Seeing other people’s success stories convinced her to look into getting covered — and she’s glad she did.
UPDATED. See below.
When health insurance became available through Healthcare.gov last year, Theresa had her doubts about the Affordable Care Act (ACA). As a fiercely independent small business owner — and a Republican — the only news she saw about Obamacare was negative.
Most of my friends were so anti-Obamacare, and based on my past experiences trying to buy insurance on my own I thought I couldn’t afford it. I thought Obamacare was like making a homeless man buy a house.
But then I started reading the stories about how much money people were saving and I decided to dig into it.
Theresa says she’s grateful she didn’t listen to the people who told her Obamacare was “bullsh*t.” Through Healthcare.gov, she found a Silver plan for just $94 per month, with the help of tax credits.
The Michigander says it’s a huge relief after having been uninsured for 10 years. She had to give up her coverage when the individual policy she had went up in price to nearly $500 per month. She haggled with her primary doctors to get check-ups but often wouldn’t let them run blood tests or get follow-up care because it was too expensive.
About six years ago, Theresa had polyps on her vocal cords and her doctor told her if she didn’t have surgery she could choke on them or bleed to death. Plus, there was a chance the polyps could turn cancerous. Theresa didn’t have a choice, but without insurance her surgeons demanded payment in advance. She says the surgery and subsequent care cost her “tens of thousands of dollars.”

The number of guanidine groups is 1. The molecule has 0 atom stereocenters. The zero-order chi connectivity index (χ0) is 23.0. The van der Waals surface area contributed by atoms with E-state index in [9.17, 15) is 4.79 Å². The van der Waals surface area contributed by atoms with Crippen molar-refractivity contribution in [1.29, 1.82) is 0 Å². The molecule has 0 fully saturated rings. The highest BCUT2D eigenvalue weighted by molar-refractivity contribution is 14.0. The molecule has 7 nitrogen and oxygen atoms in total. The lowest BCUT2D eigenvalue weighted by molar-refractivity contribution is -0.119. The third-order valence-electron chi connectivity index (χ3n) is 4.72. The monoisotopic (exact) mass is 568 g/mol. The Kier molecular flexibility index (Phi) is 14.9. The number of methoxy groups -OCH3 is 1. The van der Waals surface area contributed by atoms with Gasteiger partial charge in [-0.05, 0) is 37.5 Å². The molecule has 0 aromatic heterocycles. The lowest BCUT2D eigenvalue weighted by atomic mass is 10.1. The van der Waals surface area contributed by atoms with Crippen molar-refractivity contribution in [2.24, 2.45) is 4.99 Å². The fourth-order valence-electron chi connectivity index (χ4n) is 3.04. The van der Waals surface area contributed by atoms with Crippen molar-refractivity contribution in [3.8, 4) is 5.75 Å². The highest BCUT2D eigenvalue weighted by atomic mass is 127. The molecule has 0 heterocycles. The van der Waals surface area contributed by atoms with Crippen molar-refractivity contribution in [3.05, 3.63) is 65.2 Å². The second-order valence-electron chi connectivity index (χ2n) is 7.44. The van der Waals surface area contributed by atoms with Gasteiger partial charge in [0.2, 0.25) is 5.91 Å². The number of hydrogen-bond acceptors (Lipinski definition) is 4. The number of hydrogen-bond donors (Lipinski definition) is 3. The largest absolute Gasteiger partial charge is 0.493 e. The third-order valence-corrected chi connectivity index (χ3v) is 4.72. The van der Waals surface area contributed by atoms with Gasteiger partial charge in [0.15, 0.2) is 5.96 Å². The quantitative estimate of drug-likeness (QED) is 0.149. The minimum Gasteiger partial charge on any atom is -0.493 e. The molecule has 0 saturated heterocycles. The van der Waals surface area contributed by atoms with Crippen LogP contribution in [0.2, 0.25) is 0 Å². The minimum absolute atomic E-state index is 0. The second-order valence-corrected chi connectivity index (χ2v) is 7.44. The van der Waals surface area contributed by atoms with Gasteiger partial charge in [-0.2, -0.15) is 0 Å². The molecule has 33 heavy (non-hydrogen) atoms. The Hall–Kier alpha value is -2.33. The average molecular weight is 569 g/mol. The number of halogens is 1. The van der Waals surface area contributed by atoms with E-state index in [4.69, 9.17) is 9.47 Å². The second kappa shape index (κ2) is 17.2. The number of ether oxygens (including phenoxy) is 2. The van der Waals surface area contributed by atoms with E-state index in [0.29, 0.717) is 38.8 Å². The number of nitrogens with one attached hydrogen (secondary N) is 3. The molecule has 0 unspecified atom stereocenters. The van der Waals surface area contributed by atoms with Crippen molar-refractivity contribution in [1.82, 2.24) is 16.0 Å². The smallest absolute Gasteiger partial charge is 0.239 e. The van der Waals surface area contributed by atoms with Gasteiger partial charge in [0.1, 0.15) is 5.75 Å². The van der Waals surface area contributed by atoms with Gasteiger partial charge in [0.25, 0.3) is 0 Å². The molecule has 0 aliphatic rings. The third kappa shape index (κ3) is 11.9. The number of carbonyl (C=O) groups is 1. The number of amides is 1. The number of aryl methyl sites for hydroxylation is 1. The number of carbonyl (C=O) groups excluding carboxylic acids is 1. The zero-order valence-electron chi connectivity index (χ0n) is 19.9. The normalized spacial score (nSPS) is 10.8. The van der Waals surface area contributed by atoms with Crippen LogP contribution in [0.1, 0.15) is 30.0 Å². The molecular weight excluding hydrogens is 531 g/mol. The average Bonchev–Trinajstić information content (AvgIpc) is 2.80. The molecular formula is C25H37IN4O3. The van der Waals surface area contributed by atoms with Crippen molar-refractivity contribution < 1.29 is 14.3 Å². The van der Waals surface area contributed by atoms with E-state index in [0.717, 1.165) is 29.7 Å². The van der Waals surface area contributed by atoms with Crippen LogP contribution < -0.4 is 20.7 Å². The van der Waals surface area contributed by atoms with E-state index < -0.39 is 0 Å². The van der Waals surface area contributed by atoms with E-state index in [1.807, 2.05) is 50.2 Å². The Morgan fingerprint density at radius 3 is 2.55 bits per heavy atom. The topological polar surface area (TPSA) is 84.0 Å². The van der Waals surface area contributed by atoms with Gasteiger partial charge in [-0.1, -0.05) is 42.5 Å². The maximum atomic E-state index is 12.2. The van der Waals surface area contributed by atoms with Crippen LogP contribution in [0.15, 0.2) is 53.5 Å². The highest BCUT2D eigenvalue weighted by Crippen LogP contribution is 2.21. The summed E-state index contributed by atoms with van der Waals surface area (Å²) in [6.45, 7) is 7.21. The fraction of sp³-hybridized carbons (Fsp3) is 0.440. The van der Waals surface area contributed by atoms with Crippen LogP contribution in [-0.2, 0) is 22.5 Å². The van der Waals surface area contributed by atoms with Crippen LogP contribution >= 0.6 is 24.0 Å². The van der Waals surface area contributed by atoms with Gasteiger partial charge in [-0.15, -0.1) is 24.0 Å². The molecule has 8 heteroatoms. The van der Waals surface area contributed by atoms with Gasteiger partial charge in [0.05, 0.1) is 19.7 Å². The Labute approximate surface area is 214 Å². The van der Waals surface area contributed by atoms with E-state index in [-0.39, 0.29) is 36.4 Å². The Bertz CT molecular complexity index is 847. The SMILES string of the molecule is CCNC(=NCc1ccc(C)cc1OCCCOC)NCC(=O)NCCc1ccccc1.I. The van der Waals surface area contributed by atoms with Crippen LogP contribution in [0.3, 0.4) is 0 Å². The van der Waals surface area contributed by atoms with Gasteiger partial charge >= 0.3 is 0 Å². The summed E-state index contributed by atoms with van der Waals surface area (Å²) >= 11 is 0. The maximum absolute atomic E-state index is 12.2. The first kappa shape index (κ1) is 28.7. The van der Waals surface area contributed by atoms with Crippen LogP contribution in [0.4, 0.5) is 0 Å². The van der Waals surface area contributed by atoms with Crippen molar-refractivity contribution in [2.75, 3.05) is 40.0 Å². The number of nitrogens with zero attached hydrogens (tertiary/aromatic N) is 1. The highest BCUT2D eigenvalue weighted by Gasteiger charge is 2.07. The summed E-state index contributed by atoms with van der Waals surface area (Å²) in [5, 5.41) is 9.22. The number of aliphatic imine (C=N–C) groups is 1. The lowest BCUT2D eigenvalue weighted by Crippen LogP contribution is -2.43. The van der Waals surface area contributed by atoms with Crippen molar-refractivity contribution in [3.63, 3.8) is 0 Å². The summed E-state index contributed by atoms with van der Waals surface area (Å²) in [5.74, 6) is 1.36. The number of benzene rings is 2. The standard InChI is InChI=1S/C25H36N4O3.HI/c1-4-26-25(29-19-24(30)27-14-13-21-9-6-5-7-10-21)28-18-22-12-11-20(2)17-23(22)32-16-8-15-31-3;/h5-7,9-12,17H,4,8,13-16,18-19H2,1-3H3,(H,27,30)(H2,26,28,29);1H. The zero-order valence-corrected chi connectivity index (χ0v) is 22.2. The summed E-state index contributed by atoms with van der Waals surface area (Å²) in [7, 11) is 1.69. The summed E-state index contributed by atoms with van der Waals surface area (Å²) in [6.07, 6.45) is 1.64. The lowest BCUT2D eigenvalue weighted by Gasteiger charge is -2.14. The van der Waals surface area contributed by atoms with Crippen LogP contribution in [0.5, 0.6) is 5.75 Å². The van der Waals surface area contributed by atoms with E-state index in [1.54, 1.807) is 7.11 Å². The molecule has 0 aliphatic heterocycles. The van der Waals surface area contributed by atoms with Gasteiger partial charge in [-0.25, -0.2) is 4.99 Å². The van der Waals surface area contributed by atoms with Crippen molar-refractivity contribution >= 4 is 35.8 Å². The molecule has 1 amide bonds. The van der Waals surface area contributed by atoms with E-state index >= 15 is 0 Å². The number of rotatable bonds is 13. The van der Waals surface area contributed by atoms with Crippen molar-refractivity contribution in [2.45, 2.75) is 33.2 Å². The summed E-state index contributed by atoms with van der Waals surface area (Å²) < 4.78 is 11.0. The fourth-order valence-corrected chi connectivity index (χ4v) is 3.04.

I maxxed out two credit cards and owed money to everybody and their brother. Eventually I had to declare personal bankruptcy. That really kicked me in the butt and now my credit is shot.
Fortunately, starting in January 2015 Theresa will have health insurance that’s accepted by all her doctors, with a $700 annual deductible and $1,450 out-of-pocket maximum limit. It will cost her just a $20 co-pay to see her primary physician and $50 to see a specialist. She can’t wait to schedule all her check-ups, including the necessary follow-up on the remaining polyps she couldn’t afford to have removed.
I was supposed to have them checked out every so often and haven’t been able to. Now I can schedule my routine mammogram, my annual physical and everything else I need without having it cost a million dollars. I got awesome coverage, and my opinion of Obamacare has changed completely.
Open enrollment for 2015 continues through February 2015. Visit Healthcare.gov to find your awesome coverage today.
UPDATE: I wrote the following in reply to some comments below, but am posting it here to make sure it’s seen by every reader: I think it should be noted that Theresa’s initial doubts about the ACA weren’t due to selfishness, but simply a lack of awareness. She is open-minded enough to read Eclectablog and to share her story, which shows her willingness to think for herself. Let’s applaud that and remember that all Republicans aren’t cut from the same cloth. When I thanked her and sent her a link to the post she said, “I hope my story helps others.”
UPDATE 2 – Theresa responds: Theresa read this post and the comments and asked me to post a response on her behalf. It’s an important reminder that more open-mindedness is needed on both sides of the aisle. Here’s what she said: “All Republicans are not bad people. My best friend in the world is gay. If stem cell research will help people, let’s do it! Different views make the world go around.”